This is a basic concept of yoga philosophy that is beyond applicable here. Had an idea of what your perfect yoga practice should look like? Let it go. Think you need 90, even 60 minutes every time you come to the mat? Let it go. In yoga there are the balancing concepts of aparigraha and vairagya. Aparigraha is a dedicated practice, such as a regular yoga practice, and vairagya means detachment or not getting so attached to your practice that you become obsessed and miserable if it doesn’t live up to your expectations. The balance, while conceptually simple to grasp, can be incredibly challenging to apply to your life, especially as a parent. And your everyday life is where the true yoga practice takes place; not necessarily on the mat, but applying the concepts and ideas of contentment and love to your ever day living.
Jacqui Nash is an Experienced Registered Yoga Teacher (E-RYT) through the Yoga Alliance and is the co-founder of The Yoga House in Uptown Kingston, where she teaches yoga and co-leads the Yoga Teacher Training program. As a mother, wife, yogi, foodie, student, teacher, and outdoor adventurer, Jacqui shares her thoughts on how yoga influences all aspects of her life on her website and blog, The Babbling Lotus.
Annual Lap4Life fundraiser celebrates health and family
Two young, and very brave warriors were honored at this year’s Lap4Life event during the opening ceremony: Sean and M.J. Cadden.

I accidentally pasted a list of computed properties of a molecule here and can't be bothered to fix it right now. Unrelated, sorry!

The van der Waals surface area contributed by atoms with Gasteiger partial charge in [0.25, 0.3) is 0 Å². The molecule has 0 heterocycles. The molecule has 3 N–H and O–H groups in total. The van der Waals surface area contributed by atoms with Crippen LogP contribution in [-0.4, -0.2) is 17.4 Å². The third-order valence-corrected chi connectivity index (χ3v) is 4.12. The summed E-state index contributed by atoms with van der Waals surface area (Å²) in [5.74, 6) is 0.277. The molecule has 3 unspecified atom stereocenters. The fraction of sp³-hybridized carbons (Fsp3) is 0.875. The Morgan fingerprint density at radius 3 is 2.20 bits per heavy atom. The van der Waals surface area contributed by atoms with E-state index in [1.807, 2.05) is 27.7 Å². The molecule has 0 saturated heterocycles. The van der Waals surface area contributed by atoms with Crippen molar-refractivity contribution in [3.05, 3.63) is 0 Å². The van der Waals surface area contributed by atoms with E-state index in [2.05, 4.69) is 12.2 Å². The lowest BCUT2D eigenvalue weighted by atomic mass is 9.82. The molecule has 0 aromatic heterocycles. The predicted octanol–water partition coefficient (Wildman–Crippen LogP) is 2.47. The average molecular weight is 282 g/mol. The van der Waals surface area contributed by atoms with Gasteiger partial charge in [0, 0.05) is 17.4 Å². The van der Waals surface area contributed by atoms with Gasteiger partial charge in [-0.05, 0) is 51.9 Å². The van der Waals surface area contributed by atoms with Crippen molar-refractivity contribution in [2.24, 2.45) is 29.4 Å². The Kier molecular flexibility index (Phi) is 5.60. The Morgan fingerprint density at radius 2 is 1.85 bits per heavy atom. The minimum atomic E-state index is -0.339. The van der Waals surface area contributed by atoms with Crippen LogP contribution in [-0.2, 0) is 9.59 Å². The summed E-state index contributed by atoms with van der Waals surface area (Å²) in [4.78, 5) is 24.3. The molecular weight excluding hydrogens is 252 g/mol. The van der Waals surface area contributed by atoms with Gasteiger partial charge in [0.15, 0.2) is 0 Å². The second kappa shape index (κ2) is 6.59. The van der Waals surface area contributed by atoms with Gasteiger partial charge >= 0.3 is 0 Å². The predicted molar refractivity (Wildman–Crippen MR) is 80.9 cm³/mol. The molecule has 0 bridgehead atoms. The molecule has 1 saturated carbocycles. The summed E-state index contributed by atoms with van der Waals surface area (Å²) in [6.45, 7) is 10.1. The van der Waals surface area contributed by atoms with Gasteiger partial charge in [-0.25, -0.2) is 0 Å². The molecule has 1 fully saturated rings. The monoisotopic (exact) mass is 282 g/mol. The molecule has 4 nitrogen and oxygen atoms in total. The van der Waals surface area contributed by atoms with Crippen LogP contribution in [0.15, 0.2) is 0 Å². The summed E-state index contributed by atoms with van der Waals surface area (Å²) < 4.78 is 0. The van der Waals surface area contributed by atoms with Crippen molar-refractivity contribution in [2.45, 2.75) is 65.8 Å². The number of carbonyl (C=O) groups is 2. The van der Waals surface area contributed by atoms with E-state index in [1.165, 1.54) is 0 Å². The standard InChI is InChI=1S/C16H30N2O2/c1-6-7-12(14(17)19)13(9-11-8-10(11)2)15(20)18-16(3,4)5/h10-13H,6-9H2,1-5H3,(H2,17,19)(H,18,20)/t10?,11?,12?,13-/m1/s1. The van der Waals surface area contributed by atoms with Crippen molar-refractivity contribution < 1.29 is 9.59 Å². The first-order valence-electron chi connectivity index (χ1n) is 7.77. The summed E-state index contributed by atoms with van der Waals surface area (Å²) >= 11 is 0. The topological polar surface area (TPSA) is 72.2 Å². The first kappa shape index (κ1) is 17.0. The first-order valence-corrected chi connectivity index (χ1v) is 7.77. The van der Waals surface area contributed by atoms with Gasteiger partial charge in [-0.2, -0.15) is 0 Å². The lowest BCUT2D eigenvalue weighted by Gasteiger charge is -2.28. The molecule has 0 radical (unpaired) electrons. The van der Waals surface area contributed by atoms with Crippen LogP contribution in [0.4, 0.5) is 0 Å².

Sean, 11, and M.J., 13, are the son and daughter of Sergeant Pat Cadden of the Town of Newburgh Police Department. Sean had been in remission from his Leukemia after 3-½ years of treatment. Sadly, in August of 2014, the Leukemia returned and Sean was in need of a bone marrow transplant. His sister M.J. was his match.
The day after his 11th birthday, he received the gift of life — his bone marrow transplant from M.J. Behind this brave brother, there stood a courageous sister. These siblings truly defined this year’s race theme of “Brotherly Love.”
The Lap4Life event is hard to classify. It started in 2009 as a run/walk around a picturesque lake in Newburgh, but it has grown into a community day where people come to visit the Health Fair, to enjoy the food and music; and to run or walk around Chadwick Lake or to participate in the Kid’s Fun Run.
While at this year’s event on June 20, it’s hard to miss the importance of a community coming together to support a cause, to celebrate the victories, and to share the stories that make our lives worthwhile. The event has grown each year with nearly 2,000 people participating in some way this year.
I founded Lap4Life for my brother, Dr. Angelo Casabianca, who was battling a rare tumor — a desmoid tumor — from the age of 30. Angelo proudly walked in the first Lap4Life event in June 2009. He lost his battle 6 months later at the age of 39.
Lap4Life is held each year on the third Saturday of June, to honor the memory of Dr. Angelo Casabianca by raising awareness and much-needed funds for desmoid tumor research and organ donation.
Four years ago, along with Life4Life committee member Goncalo Pinhiero, I began the Lap4Life Youth Track Program as an extension to the Lap4Life event. The goal was to help our youth build a love for running and a love for exercise in general.